Whey proteins not only play an important role in nutrition but have also been found to exhibit antioxidant activity (Marshall 2004; Walzem et al. 2002). Alpha-lactalbumin is a calcium-binding metallo protein that catalyzes the final step of lactose synthesis in the lactating mammary gland (Brew 2011). Lactose is the most abundant milk sugar and an important osmotic regulator in the mammary gland. Lactose is produced from galactose moieties by lactose synthase, of which α-lactalbumin is the regulatory subunit. Lactose synthase is a heterodimer of α-lactalbumin and β-1, 4-galactosyltransferase (beta4Gal-T1). Alpha-lactalbumin regulates the catalytic activity of beta4Gal-T1, which is involved in the processing of galactose moieties in various secretory cells (Permyakov and Berliner 2000).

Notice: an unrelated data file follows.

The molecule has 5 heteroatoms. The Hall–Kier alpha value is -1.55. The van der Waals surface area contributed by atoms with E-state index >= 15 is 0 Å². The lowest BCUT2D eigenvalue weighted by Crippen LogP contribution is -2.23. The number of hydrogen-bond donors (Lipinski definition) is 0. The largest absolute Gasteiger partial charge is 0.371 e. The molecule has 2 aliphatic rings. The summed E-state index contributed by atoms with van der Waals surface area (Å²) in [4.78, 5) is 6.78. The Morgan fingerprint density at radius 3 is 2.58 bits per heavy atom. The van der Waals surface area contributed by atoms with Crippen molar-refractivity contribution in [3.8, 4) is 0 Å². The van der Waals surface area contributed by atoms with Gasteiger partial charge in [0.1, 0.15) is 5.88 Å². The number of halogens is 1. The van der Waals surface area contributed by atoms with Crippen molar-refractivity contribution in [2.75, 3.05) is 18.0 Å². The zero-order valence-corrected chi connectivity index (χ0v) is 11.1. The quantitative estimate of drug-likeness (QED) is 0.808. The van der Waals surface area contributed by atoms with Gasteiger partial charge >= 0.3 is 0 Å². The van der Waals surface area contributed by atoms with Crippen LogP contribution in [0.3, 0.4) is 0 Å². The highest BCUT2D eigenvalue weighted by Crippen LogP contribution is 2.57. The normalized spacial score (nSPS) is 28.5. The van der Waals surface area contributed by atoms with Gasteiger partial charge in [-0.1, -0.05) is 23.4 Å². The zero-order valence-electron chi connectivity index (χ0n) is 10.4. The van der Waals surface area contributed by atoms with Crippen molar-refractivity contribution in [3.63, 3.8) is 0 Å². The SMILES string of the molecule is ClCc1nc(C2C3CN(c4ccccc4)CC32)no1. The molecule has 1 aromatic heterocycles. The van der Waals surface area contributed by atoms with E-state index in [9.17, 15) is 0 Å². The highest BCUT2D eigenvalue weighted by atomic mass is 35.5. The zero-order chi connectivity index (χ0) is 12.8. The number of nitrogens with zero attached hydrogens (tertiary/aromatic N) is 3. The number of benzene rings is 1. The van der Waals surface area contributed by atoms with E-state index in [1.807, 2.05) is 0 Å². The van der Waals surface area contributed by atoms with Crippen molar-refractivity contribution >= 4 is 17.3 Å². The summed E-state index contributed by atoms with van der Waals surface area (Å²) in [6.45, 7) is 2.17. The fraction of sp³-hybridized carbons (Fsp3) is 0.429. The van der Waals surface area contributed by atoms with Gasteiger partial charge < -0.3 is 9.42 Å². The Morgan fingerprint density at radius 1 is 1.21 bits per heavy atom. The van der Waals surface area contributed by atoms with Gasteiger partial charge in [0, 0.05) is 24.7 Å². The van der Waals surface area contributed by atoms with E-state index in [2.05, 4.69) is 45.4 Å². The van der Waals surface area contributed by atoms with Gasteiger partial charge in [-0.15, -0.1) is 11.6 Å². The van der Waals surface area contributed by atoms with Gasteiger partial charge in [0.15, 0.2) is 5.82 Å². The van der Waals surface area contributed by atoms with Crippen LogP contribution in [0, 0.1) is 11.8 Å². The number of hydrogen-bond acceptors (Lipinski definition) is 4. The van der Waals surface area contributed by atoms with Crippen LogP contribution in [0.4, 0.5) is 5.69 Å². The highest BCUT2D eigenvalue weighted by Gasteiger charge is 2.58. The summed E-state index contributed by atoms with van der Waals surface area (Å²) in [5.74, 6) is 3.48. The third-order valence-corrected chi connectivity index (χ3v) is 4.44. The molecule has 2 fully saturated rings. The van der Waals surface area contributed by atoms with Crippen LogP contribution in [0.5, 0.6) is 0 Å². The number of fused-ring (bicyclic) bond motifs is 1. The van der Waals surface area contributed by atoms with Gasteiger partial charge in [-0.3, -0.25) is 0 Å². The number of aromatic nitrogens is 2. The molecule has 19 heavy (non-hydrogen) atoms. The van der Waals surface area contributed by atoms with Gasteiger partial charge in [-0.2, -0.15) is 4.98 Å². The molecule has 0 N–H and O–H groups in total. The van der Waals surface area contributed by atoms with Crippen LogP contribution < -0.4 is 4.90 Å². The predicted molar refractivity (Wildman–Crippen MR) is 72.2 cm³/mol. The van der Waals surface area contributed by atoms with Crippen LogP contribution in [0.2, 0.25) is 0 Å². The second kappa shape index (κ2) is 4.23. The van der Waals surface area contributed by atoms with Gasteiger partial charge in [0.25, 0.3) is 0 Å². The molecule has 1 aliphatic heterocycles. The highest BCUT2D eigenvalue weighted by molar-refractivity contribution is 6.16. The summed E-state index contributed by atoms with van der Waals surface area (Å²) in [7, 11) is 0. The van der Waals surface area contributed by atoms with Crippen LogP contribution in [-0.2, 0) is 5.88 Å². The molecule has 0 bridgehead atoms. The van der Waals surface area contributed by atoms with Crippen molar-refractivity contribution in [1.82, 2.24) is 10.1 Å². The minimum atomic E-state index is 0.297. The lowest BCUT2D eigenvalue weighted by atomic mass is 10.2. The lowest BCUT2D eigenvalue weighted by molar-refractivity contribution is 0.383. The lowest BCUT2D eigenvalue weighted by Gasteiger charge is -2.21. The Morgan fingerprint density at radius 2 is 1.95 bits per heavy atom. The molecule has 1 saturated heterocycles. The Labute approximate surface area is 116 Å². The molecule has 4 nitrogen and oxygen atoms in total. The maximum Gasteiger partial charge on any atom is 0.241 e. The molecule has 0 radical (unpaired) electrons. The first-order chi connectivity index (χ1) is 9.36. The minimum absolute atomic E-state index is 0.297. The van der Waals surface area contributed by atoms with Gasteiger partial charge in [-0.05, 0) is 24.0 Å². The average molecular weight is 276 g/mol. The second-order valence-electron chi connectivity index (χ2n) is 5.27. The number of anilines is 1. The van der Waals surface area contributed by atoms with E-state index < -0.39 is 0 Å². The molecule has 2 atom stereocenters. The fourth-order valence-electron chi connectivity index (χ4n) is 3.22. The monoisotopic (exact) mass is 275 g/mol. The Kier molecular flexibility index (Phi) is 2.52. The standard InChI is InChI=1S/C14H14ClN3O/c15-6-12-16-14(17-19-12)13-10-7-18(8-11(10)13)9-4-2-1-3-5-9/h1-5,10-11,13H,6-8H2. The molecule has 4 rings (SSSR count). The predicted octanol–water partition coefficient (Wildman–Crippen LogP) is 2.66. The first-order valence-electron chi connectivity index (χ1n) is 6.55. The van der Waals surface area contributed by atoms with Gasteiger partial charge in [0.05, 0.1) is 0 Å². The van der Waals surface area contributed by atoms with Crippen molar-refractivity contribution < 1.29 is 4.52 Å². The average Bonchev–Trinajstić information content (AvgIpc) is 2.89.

Alpha-lactalbumin plays an important role in regulating the volume of milk, and it has been considered a major gene for milk yield because lactose is the major osmotic active compound of milk and its production is associated with the movement of water into the secretory vesicle (Bleck and Bremel 1993). Furthermore, α-lactalbumin contains a relatively high proportion of essential amino acids and thus has physiological and nutritional significance for humans especially as a component of infant formulas (Layman et al. 2018). Alpha-lactalbumin may also be effective in preventing gastrointestinal infections among neonates (Ushida et al. 2007).

In goat, the α-lactalbumin gene (LALBA) is located on chromosome 5, consists of four exons and spans 2017 bp (NCBI, Accession NC_030812). LALBA knockout mice (LALBA-/-) produce milk lacking lactose but with an increased protein and fat content (Vilotte 2002).

Two α-lactalbumin protein variants, A and B, were found in goats, with A being dominant over variant B (Kumar et al. 2002). Polymorphisms in the LALBA gene have been most frequently studied in cattle, where five non-synonymous genetic variants were found (Caroli et al. 2009; Tetens et al. 2014).